On Gary's best days, he missed his grandfather. On his worst days, he wished the old man was still around. Somehow, he had an answer for everything, a joke for every mood, advice to the moon and back—and his heart ached when he thought of his absence.
If gramps had been here, none of this would have ever happened. Least that was what Gary told himself. Unfortunately, Samuel Oak was here when this first started, and he was helpless to prevent it. His mistakes were part of the reason they were all struggling so much to make matters right. One by one the professors fell. One by one they let Team Rocket into every corner of their infrastructure, and the majority of them were helpless to prevent it. Not anymore, or so Gary hoped.
By the time he reached the electrical company, which was unmarred by the raging battles below, his leg wound had opened up again, or at least he thought it might have. Brock warned him to take it easy, but Gary had no interest in listening. There was far too much at stake—but he could no longer mask his exhaustion.
Beads of cold sweat poured down his temple, and he heaved on air. A walk that should have been a leisure stroll through the woods required more effort than climbing Mount Silver. He felt like hell, and prayed the cut wasn't infected. Mostly, it was the pain. He had no fever, but every time he applied pressure to his right leg, he wanted to scream. If he didn't care so much for his damn pokemon, he would have used them to reach his destination quicker—but they were too noticeable now. He was practically here.. he just needed... he just needed a break.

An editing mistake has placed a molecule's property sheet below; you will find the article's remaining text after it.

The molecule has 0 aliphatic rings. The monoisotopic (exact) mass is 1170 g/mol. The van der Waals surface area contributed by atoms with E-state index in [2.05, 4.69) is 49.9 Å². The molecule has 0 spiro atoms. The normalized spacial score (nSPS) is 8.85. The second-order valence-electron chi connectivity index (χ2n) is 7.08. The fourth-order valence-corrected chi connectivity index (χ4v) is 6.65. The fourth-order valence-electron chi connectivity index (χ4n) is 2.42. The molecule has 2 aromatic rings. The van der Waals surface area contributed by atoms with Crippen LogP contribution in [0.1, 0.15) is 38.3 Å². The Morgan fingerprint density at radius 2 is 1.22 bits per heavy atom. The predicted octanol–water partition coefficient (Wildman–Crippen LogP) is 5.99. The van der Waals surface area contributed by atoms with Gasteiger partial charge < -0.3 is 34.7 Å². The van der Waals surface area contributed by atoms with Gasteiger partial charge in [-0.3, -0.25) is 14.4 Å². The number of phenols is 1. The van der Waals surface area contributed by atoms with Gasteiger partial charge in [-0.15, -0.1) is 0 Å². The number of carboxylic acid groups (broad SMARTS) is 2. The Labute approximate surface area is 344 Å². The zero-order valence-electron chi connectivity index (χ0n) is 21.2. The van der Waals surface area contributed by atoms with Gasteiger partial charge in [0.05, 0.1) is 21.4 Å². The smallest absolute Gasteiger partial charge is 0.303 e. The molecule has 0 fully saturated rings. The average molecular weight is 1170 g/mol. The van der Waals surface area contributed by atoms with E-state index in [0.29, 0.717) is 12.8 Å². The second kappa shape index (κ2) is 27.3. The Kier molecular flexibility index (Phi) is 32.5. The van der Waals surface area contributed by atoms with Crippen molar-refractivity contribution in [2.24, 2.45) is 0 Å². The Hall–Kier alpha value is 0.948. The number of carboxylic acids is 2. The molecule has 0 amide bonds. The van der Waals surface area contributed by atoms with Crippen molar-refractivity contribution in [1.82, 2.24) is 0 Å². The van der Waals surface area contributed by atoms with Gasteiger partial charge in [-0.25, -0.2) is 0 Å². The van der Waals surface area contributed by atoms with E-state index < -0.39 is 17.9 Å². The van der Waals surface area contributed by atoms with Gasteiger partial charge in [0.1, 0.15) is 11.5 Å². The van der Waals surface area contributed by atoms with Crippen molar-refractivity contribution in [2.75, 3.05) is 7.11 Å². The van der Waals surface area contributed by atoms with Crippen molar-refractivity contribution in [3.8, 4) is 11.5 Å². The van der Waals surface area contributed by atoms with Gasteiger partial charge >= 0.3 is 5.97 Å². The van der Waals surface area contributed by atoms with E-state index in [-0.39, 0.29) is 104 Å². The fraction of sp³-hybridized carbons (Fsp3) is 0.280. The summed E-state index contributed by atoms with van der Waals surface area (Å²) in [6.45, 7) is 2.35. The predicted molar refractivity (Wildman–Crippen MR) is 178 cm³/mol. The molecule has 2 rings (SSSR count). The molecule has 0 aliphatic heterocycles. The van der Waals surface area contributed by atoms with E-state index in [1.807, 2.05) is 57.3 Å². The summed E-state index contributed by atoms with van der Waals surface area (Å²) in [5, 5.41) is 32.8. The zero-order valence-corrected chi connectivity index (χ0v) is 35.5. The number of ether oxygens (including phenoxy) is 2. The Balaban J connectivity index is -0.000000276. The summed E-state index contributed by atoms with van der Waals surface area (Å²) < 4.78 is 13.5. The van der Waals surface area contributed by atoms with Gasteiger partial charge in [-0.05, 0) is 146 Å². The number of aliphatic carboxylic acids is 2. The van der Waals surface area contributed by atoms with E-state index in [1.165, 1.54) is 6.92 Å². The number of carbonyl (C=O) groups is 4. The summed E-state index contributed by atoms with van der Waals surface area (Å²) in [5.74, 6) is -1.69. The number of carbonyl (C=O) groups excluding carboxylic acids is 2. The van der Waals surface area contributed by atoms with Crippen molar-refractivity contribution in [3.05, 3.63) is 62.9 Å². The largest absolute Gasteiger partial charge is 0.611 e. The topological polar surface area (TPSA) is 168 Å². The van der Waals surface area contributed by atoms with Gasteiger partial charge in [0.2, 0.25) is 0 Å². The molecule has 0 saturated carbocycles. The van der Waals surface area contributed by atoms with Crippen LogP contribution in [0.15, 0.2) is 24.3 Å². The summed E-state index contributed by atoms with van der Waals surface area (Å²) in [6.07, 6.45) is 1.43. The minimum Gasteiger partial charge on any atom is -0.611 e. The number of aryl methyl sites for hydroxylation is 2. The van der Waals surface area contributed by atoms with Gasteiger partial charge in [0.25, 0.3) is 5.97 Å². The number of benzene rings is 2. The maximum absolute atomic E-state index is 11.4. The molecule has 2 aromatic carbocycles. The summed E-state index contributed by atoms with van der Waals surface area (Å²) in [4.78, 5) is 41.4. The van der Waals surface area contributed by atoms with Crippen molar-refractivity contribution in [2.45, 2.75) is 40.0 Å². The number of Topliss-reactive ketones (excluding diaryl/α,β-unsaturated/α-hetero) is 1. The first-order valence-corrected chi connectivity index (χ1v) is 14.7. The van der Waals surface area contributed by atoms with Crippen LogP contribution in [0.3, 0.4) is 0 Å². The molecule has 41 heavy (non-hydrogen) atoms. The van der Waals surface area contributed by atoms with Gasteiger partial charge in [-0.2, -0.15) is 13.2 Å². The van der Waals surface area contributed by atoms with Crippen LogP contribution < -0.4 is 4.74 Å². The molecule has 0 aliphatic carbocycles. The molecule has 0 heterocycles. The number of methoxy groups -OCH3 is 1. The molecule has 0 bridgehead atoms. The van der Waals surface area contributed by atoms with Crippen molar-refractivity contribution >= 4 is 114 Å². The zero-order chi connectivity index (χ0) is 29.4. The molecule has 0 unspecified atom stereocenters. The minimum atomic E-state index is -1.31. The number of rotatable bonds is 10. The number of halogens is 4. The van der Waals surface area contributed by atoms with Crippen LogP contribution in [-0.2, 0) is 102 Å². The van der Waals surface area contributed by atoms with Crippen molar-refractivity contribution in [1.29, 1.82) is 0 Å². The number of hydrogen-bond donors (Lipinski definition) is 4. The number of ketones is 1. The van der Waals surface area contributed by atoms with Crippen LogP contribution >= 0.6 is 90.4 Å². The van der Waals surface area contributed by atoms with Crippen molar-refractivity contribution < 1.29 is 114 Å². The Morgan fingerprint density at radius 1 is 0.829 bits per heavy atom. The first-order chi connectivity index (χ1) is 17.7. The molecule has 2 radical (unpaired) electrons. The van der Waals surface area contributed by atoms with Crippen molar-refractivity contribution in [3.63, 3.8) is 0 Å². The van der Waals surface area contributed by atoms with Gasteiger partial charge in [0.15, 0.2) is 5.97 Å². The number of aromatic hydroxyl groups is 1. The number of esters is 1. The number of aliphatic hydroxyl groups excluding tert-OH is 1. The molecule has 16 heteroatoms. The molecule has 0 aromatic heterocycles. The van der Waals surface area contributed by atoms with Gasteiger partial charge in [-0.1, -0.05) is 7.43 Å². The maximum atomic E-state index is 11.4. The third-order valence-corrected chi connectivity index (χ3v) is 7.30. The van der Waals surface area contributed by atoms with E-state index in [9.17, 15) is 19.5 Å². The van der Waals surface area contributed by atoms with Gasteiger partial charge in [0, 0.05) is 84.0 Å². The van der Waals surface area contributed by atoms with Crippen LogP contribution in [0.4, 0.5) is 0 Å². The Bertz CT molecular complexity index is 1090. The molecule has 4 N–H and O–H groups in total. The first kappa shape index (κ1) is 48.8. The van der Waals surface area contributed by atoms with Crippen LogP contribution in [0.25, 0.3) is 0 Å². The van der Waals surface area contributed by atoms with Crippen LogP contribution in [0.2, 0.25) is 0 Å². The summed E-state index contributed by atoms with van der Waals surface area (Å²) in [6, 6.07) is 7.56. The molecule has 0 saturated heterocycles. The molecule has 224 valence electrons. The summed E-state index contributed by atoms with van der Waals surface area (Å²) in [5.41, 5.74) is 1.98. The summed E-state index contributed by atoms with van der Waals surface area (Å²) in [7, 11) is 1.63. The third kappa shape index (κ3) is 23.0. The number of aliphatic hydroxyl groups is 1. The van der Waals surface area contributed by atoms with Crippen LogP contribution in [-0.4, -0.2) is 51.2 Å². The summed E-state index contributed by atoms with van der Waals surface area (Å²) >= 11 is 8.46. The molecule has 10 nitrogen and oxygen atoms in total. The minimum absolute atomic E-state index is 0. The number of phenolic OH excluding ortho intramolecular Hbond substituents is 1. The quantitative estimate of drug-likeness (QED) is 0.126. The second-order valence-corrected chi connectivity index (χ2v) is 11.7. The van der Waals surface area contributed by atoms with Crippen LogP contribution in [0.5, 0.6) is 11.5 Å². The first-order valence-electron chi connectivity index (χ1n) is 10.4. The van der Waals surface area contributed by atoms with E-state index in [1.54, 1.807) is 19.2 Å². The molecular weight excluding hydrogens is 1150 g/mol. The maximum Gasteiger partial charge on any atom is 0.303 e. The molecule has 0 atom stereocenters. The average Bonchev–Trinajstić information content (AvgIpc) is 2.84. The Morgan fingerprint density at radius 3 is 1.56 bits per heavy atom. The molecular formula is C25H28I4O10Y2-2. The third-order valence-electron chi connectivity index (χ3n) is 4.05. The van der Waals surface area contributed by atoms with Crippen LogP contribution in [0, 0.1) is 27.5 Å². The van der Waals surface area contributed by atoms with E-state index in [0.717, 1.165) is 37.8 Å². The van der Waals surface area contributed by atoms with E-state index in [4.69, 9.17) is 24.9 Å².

Falling butt first, Gary hit the ground with a heavy thud and wiped at his brows. Before he could enter the company, he needed to get his mind back in control. Focus on anything else but the pain. Grasping at the wound, blood oozed and seeped between his fingers through his black pants, but Gary tried not to focus on it. He was ready to cut the damn thing off.
For a few beats, he wondered if that's what would happen when this was all over. Ash may have been able to walk away from fatal injuries, but Gary was not at all like the damn Ketchum. To what degree was he going to be dragged into the mud before he found the results equal to a day in Ash's life?
He was being petty, but a part of him couldn't help it.
This sucked. This all sucked. The region was on fire, the league was falling a part at the seams. His granfather's lab was destroyed and Leaf was...
Gary squeezed his eyes shut, trying to let the feeling float away before it landed. He couldn't think of her, let alone say her name.
He wanted to believe, no he had to believe she was not dead, but all facts pointed there, and inside he felt dead as well. Hollow where his heart used to beat. Now it was a whirling black hole that pumped blood into his veins only to spite him.